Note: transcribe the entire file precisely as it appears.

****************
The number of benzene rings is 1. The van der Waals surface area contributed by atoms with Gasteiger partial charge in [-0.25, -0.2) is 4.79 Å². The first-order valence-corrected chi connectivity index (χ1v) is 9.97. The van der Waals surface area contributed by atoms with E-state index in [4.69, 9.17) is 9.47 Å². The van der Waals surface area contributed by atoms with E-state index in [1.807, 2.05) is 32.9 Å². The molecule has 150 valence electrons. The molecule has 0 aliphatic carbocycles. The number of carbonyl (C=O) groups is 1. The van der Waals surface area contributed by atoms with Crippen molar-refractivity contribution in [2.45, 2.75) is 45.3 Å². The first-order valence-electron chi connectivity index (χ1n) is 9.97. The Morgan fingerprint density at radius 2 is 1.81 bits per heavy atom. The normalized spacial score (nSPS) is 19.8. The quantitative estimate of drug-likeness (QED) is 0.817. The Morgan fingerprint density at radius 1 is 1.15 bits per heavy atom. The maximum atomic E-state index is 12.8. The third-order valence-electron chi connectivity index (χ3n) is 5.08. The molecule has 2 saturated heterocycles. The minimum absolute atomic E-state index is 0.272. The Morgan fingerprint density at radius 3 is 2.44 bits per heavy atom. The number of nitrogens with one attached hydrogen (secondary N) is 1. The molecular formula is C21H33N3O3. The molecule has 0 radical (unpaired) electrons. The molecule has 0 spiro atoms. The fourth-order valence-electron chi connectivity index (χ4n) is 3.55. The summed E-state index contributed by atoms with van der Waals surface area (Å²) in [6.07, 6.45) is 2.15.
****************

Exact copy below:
The number of benzene rings is 1. The van der Waals surface area contributed by atoms with Gasteiger partial charge in [-0.25, -0.2) is 4.79 Å². The first-order valence-corrected chi connectivity index (χ1v) is 9.97. The van der Waals surface area contributed by atoms with E-state index in [4.69, 9.17) is 9.47 Å². The van der Waals surface area contributed by atoms with E-state index in [1.807, 2.05) is 32.9 Å². The molecule has 150 valence electrons. The molecule has 0 aliphatic carbocycles. The number of carbonyl (C=O) groups is 1. The van der Waals surface area contributed by atoms with Crippen molar-refractivity contribution in [2.45, 2.75) is 45.3 Å². The first-order valence-electron chi connectivity index (χ1n) is 9.97. The Morgan fingerprint density at radius 2 is 1.81 bits per heavy atom. The normalized spacial score (nSPS) is 19.8. The quantitative estimate of drug-likeness (QED) is 0.817. The Morgan fingerprint density at radius 1 is 1.15 bits per heavy atom. The maximum atomic E-state index is 12.8. The third-order valence-electron chi connectivity index (χ3n) is 5.08. The molecule has 2 saturated heterocycles. The minimum absolute atomic E-state index is 0.272. The Morgan fingerprint density at radius 3 is 2.44 bits per heavy atom. The number of nitrogens with one attached hydrogen (secondary N) is 1. The molecular formula is C21H33N3O3. The molecule has 0 radical (unpaired) electrons. The molecule has 0 spiro atoms. The fourth-order valence-electron chi connectivity index (χ4n) is 3.55. The summed E-state index contributed by atoms with van der Waals surface area (Å²) in [6.07, 6.45) is 2.15.